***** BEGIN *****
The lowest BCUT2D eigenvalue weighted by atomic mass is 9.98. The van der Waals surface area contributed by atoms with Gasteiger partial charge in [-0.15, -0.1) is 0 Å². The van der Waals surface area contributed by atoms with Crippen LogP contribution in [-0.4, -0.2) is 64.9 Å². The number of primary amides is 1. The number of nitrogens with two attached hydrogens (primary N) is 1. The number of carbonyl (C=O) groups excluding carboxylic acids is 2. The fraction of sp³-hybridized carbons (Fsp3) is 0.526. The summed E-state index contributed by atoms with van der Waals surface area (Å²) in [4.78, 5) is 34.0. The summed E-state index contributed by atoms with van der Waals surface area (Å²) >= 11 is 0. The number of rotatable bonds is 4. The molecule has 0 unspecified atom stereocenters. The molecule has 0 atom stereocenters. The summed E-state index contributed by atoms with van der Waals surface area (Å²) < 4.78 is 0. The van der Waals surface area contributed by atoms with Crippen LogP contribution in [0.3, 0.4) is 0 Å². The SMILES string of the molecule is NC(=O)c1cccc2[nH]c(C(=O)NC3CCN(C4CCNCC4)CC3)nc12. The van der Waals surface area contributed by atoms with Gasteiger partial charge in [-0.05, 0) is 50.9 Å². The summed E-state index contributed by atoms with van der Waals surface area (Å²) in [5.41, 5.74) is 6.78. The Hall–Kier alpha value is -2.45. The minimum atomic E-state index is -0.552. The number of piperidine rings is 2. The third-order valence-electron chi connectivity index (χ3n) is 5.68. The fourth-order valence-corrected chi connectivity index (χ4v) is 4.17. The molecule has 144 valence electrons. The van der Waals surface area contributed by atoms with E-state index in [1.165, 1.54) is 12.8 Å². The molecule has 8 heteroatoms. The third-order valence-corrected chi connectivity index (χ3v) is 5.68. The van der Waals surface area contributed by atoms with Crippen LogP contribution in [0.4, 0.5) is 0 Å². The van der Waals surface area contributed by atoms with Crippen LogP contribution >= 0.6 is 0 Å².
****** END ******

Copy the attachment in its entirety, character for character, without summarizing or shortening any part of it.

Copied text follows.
The lowest BCUT2D eigenvalue weighted by atomic mass is 9.98. The van der Waals surface area contributed by atoms with Gasteiger partial charge in [-0.15, -0.1) is 0 Å². The van der Waals surface area contributed by atoms with Crippen LogP contribution in [-0.4, -0.2) is 64.9 Å². The number of primary amides is 1. The number of nitrogens with two attached hydrogens (primary N) is 1. The number of carbonyl (C=O) groups excluding carboxylic acids is 2. The fraction of sp³-hybridized carbons (Fsp3) is 0.526. The summed E-state index contributed by atoms with van der Waals surface area (Å²) in [4.78, 5) is 34.0. The summed E-state index contributed by atoms with van der Waals surface area (Å²) >= 11 is 0. The number of rotatable bonds is 4. The molecule has 0 unspecified atom stereocenters. The molecule has 0 atom stereocenters. The summed E-state index contributed by atoms with van der Waals surface area (Å²) < 4.78 is 0. The van der Waals surface area contributed by atoms with Crippen LogP contribution in [0.3, 0.4) is 0 Å². The SMILES string of the molecule is NC(=O)c1cccc2[nH]c(C(=O)NC3CCN(C4CCNCC4)CC3)nc12. The van der Waals surface area contributed by atoms with Gasteiger partial charge in [-0.05, 0) is 50.9 Å². The summed E-state index contributed by atoms with van der Waals surface area (Å²) in [5.41, 5.74) is 6.78. The Hall–Kier alpha value is -2.45. The minimum atomic E-state index is -0.552. The number of piperidine rings is 2. The third-order valence-electron chi connectivity index (χ3n) is 5.68. The fourth-order valence-corrected chi connectivity index (χ4v) is 4.17. The molecule has 144 valence electrons. The van der Waals surface area contributed by atoms with E-state index in [1.165, 1.54) is 12.8 Å². The molecule has 8 heteroatoms. The third-order valence-corrected chi connectivity index (χ3v) is 5.68. The van der Waals surface area contributed by atoms with Crippen LogP contribution in [0.4, 0.5) is 0 Å². The van der Waals surface area contributed by atoms with Crippen LogP contribution >= 0.6 is 0 Å².